A few weeks ago I mentioned how delighted I was to hear from a long-lost friend. I hadn’t heard from Lydia Walker in nearly 40 years and didn’t know where she was or even if she was still alive.
I’m happy to report that she is alive and well. And at 92, looks like the picture of health. From our first conversation, I learned that Lydia was up to receive the Lifetime Achievement Award at the National Pinochle Association in New Orleans this weekend.
"Playing Pinochle makes you forget the world around you. Once you start playing, you have no going-home-sense," Lydia said with a chuckle.
She credits her dad with instilling in her the love of the card game. "I started playing cards when I was 6. My dad used to give each of us $2 a week allowance and then he would turn around and win it back."
I’ve learned from Lydia that pinochle players are in a league all by themselves. Die-hard players eat, sleep and breath the card game. For Lydia, the love affair with pinochle began back in 1954, when she was a nursing student at Tuskegee’s V.A. Psychiatric Institute in Alabama. She said she was taught the basic skills of game by three of the patients.
Lydia, a former WAC in the U.S. Army, later followed her husband Leroy to Kaiserstautern, Germany, where they were stationed for 42 months.
While in the WACs, Lydia was responsible for the first beauty parlor for black women. She once told me that when she entered the service, she noticed that the white WACs had a special place to get their hair done. "But not the black women." Lydia went to her superior and asked for a room, but not before she had attended beauty school to learn the trade herself.
After their tour of duty in Germany, Lydia and her husband came back home to Miami, where she worked for a while as a registered nurse at Jackson Memorial Hospital. The couple later founded Walker’s Funeral Home.
It was in 1975 that Lydia and her pinochle partners started playing weekly tournaments at Homestead Air Force Base. The players formed the Hard KnunkPinochle Club, hosting the tournaments until 1992, when Hurricane Andrew destroyed the base . The club ten became the Awesome Chastisers Progressive Pinochle Enterprises, and in 1994, joined the National Pinochle Association. The national tournament and convention was hosted by the Miami club for the first time in 1996.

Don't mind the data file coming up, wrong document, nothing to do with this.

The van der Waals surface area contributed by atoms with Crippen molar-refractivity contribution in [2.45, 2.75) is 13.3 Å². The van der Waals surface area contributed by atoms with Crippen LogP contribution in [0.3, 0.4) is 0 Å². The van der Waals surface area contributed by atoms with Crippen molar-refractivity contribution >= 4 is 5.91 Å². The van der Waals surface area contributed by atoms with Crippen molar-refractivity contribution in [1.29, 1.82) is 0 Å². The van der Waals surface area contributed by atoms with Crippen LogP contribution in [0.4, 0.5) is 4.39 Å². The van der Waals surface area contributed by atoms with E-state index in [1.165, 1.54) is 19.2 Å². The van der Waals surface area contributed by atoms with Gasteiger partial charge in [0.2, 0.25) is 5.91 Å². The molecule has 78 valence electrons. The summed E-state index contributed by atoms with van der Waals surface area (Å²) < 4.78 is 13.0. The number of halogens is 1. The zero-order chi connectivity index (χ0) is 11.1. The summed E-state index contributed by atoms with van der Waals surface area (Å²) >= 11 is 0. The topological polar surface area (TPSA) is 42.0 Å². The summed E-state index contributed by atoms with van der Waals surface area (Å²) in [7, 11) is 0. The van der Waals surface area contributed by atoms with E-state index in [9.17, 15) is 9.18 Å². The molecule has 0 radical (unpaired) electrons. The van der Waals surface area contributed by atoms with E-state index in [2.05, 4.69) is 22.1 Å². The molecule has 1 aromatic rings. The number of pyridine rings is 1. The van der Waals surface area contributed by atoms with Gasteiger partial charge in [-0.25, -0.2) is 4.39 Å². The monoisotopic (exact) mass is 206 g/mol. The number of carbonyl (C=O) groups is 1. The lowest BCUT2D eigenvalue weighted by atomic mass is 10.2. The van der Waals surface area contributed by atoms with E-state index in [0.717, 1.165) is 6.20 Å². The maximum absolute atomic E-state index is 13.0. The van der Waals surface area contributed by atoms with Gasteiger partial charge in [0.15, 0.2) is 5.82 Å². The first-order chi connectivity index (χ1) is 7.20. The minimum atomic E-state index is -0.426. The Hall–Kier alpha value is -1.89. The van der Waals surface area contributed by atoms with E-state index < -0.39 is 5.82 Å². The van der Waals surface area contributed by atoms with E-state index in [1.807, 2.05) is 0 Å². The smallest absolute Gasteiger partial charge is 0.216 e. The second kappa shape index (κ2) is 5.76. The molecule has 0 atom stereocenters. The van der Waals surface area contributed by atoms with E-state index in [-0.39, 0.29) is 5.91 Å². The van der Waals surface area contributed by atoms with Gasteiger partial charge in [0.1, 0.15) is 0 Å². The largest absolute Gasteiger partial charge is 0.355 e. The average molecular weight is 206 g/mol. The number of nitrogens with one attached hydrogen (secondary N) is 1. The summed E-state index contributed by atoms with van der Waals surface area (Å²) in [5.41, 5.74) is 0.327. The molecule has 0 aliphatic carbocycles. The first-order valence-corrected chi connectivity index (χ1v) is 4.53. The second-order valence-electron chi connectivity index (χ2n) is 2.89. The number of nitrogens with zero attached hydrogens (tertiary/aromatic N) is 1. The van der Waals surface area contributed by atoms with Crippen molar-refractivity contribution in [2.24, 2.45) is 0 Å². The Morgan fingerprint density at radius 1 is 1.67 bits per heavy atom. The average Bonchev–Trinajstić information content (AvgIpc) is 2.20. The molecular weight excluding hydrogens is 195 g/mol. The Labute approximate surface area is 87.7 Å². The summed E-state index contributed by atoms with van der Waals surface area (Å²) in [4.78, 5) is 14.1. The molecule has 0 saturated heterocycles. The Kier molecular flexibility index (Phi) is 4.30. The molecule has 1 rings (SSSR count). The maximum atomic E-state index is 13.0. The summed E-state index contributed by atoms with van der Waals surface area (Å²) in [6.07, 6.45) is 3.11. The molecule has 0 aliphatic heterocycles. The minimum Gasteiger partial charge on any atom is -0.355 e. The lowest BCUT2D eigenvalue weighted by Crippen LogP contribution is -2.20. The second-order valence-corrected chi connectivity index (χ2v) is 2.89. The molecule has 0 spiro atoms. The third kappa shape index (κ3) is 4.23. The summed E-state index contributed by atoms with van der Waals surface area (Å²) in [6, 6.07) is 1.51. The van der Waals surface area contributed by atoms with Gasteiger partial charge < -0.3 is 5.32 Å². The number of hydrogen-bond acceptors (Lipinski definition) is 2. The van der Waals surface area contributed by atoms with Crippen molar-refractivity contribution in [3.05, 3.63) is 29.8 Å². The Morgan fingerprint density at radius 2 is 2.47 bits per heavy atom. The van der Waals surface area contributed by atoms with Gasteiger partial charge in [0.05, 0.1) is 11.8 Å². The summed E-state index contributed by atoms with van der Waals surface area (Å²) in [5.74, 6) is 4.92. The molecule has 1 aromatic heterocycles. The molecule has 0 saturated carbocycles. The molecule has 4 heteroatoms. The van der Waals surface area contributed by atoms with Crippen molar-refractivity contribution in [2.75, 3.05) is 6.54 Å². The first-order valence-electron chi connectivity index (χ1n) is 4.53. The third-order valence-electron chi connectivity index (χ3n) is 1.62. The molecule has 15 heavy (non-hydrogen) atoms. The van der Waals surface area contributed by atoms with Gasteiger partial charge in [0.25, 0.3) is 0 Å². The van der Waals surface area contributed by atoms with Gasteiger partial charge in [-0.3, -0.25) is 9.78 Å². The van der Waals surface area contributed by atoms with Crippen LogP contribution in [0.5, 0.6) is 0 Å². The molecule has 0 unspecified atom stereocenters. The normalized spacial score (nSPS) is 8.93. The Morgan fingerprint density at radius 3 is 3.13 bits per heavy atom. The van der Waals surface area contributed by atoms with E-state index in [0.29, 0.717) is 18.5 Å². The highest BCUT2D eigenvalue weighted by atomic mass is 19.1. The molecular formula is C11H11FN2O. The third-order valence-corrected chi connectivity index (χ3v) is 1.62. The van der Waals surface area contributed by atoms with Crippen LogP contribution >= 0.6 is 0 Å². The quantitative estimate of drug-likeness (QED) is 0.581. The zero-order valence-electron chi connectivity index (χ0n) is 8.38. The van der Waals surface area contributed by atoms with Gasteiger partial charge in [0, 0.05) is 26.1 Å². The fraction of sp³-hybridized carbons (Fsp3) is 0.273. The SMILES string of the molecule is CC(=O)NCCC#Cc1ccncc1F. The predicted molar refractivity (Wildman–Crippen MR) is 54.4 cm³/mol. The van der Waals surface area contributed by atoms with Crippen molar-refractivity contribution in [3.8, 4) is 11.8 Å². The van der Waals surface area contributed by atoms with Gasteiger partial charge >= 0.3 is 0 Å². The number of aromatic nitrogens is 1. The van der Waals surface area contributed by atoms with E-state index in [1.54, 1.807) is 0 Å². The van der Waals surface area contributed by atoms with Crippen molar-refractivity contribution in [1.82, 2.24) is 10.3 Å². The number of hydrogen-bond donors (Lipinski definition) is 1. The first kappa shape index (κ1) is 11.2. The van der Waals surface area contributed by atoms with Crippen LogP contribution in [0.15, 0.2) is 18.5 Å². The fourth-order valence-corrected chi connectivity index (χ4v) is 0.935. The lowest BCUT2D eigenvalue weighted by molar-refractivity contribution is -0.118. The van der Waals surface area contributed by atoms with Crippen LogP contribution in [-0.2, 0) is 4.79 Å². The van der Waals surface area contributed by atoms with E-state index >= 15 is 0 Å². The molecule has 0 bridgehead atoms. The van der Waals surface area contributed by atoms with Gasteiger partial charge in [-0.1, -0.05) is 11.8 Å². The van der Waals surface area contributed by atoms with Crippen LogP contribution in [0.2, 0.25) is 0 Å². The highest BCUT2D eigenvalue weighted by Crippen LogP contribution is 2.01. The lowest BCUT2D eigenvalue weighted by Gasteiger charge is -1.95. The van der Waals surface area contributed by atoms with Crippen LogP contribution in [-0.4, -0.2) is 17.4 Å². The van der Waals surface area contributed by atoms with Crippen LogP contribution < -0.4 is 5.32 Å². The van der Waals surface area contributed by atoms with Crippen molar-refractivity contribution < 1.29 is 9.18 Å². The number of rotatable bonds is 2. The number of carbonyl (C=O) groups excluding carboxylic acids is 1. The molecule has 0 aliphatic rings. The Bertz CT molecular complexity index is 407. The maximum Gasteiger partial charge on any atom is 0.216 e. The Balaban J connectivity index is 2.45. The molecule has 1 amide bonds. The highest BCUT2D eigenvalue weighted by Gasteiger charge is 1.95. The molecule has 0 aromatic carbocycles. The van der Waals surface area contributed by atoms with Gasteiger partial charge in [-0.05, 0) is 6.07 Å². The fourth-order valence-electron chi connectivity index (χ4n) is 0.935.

The award Lydia is receiving this weekend will be bittersweet. Her great nephew and devoted pinochle partner the late Andre Leon DeBose, will be inducted posthumously into the Pinochle Hall of Fame. DeBose died in 2012 of colon cancer.
Lydia, who now lives in South Miami-Dade, said one of the greatest joys of her life was when she and partner Steve Brown "pulled" three consecutive pinochles on Ray Vickers and Anthony Collins. (It was Collins, who wrote the book Winning Pinochle Strategies.)
"Playing Pinochle has given me the greatest memories of my life," Lydia said.
Fraternity honors local students
When the National Sigma Beta Club, the youth affiliate of Phi Beta Sigma Fraternity had its National Leadership Conference July 10-13 at Temple University in Philadelphia, two of Miami’s own were honored for their excellence.
Edward Leonard, a freshman at the New World School of the Arts, won the oratorical contest, speaking on the topic of the effects of childhood obesity and how the Sigma Beta Club could solve the problem.